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Saturday Quiz – August 28, 2010

Welcome to the billy blog Saturday quiz. The quiz tests whether you have been paying attention over the last seven days. See how you go with the following five questions. Your results are only known to you and no records are retained.

1. The money multiplier suggests that changes in the monetary base are driven by changes in the money supply




2. When economic growth resumes the automatic stabilisers work in a counter-cyclical fashion and ensure that the government budget balance returns to its appropriate level.




3. One possible problem with running continuous budget deficits is that the spending builds up over time and with inflation eventually becoming the risk that has to be managed.




4. Only one of the following propositions is possible (with all balances expressed as a per cent of GDP):





5. The IMF and the European leaders all claim that Eurozone nations need to rely on internal devaluation to restore growth and so the austerity programs are designed to deflate nominal wages and prices. It is claimed that for each individual economy this strategy will render it more competitive as long as real unit labour costs fall faster than their trading partners. However, ignoring whether the logic is correct or not, which of the following propositions must also follow if the logic is to follow:







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    This Post Has 2 Comments
    1. Surely, Bill, Q3 should be ‘Maybe’ – depending on how many real resources (supply-side contraints, saving rates etc) the economy has at a given point in time. The question asks:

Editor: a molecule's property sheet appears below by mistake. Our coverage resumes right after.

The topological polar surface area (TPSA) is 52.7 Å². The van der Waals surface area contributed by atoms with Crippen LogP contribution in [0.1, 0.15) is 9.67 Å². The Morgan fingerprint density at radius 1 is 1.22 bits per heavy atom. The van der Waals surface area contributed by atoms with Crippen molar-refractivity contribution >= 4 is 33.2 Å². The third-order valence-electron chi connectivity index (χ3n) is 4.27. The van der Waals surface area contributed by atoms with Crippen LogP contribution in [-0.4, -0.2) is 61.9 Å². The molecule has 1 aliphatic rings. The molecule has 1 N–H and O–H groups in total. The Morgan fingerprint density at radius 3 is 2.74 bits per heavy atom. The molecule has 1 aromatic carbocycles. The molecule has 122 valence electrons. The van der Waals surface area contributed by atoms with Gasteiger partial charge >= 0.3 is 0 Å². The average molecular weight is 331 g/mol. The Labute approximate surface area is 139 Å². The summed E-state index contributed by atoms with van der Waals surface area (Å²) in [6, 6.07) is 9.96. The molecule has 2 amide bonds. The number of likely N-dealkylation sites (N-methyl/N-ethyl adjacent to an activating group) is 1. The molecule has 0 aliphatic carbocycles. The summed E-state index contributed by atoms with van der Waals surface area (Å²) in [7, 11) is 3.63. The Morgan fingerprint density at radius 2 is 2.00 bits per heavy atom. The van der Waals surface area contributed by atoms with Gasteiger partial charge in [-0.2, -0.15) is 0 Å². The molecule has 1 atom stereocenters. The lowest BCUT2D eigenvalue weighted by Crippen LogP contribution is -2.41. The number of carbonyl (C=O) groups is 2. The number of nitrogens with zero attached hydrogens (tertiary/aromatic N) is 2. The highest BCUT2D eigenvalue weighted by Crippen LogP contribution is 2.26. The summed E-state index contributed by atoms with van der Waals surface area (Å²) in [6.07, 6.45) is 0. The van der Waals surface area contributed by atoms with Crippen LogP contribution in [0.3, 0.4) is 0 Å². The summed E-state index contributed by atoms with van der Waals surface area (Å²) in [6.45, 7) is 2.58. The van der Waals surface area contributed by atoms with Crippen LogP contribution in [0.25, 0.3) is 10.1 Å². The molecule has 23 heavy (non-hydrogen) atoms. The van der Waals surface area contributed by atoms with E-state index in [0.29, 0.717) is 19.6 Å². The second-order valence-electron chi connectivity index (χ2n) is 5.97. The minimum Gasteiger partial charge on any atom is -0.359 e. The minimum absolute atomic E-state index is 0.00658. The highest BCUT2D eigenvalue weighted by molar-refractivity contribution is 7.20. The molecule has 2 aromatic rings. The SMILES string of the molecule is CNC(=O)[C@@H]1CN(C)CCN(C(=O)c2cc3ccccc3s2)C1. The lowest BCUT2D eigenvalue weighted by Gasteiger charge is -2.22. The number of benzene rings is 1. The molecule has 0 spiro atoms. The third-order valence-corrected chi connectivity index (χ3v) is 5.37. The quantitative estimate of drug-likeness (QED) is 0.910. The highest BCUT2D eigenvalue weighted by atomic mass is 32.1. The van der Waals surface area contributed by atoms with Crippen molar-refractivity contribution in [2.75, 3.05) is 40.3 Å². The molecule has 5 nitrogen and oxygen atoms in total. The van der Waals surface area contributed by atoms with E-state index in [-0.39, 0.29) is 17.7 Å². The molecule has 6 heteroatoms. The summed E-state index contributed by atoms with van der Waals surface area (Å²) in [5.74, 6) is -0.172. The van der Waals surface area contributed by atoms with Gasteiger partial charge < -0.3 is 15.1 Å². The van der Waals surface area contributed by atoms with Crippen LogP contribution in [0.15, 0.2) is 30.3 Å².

One possible problem with running continuous budget deficits is that the spending builds up over time and with inflation eventually becoming the risk that has to be managed.

      It cannot be true (unless you take the ‘anything is possible’ approach) as we do not know how many resources are available (more info is required on this point), and as a general rule, infrastructure spending (broadband, roads, ports etc) allows for an increase in capacity utilisation, fixed investment etc. Equally, it cannot be false – although the U.S., for example, has run continuous budget deficits for decades (ignoring Clinton surplus) without inflationary outbreaks – during the exponential rise transfer payments for the aging population (not oil shocks) caused rapid inflation in the areas of healthcare and education between 1973-76 (i.e. nominal demand exceeding supply). Thus, ‘maybe’ seems like the most sensible answer – we require more information to decide, even though it is ‘unlikely’ (though not impossible) running continuous budget deficits would equal inflation (just ask Japan and Signapore who have hardly had this problem, the latter which is willing to run deficits but has low inflation and good infrastructure).

    2. The money multiplier truly “suggests that changes in the monetary base are driven by changes in the money supply”, its just that the suggestion is a lie.

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